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Patrick
Sleepless Sonneteer


Joined: 05 Nov 2006
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Location: Arkansas, USA

PostPosted: Sun Sep 20, 2009 6:58 pm
Post subject: healthcare reform
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...it's currently the big topic of debate in the United States. So, what do y'all think? Do we need reform? If so, what do we do? Scrap the insurance industry altogether? Give it more regulation? Make a public option insurance? Get rid of the whole system and start over with a single-payer one?

I'd prefer the latter but don't think it's ever going to happen in the U.S., so I'll go with the White House's current public-option-including plan.

So...how 'bout y'all?
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Jade
Seven of Jade


Joined: 05 Nov 2006
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PostPosted: Sun Sep 20, 2009 10:12 pm
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I think it would be best to completely scrap everything about the current system and redesign it from scratch - if such a thing was possible. I think despite the bizarre protests about public health care from certain voices in the right, it's by far a better option than the craziness we currently have. And I've had serious surgery and other procedures done in several countries, so I have a pretty good idea what the real differences are in the both the care and the cost.

Unfortunately, I don't think it's practically possible to eliminate the current system or implement a single-payer system. And knowing the way politicians work, whatever bill does get created by Congress and the Senate is going to be a total mess. I think something needs to be done, but I'm highly skeptical they'll really improve anything.

Here's the cynic in me talking - I think the US health care system is hopelessly messed up, and no matter what happens over the next year or two, I don't think it will come out much better. A public option would be an improvement, but implemented within the current framework I suspect it will be very expensive for the taxpayer. (medicare and medicaid costs are $7000 - $10 000 per person each year, which is totally absurd). Regardless of whether a public option is available, health care costs in this country are way higher than they should be, and that needs to be fixed more urgently than trying to mandate insurance coverage for everyone, in my opinion.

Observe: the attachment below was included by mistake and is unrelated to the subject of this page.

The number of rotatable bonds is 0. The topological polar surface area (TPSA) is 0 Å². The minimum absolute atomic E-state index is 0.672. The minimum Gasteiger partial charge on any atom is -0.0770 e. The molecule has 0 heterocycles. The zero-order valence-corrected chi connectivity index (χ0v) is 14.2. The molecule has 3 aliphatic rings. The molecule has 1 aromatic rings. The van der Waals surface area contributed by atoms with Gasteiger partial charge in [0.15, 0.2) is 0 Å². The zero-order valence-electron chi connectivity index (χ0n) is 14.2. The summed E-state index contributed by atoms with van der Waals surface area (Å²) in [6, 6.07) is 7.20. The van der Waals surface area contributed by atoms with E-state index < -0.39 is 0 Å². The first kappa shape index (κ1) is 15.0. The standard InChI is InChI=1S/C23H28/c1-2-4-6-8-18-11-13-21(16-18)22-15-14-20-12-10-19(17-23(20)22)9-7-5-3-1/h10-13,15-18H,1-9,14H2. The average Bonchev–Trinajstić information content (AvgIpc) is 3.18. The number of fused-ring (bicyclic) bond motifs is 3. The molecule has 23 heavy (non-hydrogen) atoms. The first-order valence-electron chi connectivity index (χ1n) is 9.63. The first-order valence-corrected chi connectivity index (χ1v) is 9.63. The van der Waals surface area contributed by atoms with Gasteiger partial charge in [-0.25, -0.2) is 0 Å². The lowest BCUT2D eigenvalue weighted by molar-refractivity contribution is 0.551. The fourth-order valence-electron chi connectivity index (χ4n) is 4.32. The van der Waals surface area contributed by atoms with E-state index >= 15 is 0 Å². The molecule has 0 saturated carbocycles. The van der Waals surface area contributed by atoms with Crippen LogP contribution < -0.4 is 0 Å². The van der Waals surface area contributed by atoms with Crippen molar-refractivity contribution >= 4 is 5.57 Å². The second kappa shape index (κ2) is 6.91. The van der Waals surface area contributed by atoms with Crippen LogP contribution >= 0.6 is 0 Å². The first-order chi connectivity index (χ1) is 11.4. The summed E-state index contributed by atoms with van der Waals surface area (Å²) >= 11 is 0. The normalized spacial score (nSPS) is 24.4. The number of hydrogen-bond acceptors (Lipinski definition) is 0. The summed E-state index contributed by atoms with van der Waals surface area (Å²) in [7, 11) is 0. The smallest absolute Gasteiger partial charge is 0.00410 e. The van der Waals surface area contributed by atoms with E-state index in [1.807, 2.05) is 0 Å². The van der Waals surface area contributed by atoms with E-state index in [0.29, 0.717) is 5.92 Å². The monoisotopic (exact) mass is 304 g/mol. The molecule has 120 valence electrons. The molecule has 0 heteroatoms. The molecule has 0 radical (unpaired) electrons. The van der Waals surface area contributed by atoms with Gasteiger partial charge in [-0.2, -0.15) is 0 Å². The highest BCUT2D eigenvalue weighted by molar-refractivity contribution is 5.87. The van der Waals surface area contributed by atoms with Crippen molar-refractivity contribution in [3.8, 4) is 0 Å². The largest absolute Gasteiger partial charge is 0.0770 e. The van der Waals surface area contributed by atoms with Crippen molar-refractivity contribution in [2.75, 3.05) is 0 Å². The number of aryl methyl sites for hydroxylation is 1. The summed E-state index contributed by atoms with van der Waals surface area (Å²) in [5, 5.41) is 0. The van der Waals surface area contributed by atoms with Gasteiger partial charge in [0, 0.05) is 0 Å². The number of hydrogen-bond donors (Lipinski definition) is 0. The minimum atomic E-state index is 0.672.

Quick statistics quote from a wikipedia page, for what that's worth:
Government spending on health care was $2120 per person in 2004 in Canada, while it was $2724 in the US. That's government spending only, which is pretty ridiculous for a government that only provides public health care for a small fraction of its population.

Total cost in 2006 is $3678 per capita in Canada, and $6714 in the US. I believe Canada has the highest per capita health care expenditure after the US, or close to it. And in Canada, all medically necessary procedures and doctor's visits are paid for 100% by the government. I think most of the difference between total cost and government cost comes from dental, optometry, and drugs - but all doctor's visits, surgery, emergency rooms, etc. are completely free.

Anyway *shrug* I'm about ready to consider US health care a hopeless lost cause. When people ask me if I'll go back to Canada when I'm done my degree here, health care is a large factor in the decision that has me leaning toward Canada - even though there are probably more limited jobs with lower pay in my field. I'm not saying that I've made that decision, or that there aren't lots of other variables, but it definitely deters me from wanting to continue living here.

Jade

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LunaRaven



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PostPosted: Tue Sep 22, 2009 5:35 am
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What I want to know is, will I still get cartoon bandages and lollipops when I go to the doctor?
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Dudde
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Joined: 26 Nov 2008
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PostPosted: Fri Sep 25, 2009 12:56 pm
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argh this topic has pained my politics talks - not that I'm against conservatives, but the crazy freakin right winged crazy people are getting on some pretty consistent nerves!

I think we should punch the insurance industry in the face until they lower the cost - since we can't use violence, let's punch them in the wallet somehow...hmmm...if only we had someone to compete with them, then we'd have the private industry competing for the lower prices, instead of "sweet monkey's give me your children and I'll give you a flu shot"

oooooohhh wait. Mwahaha, +public option FTW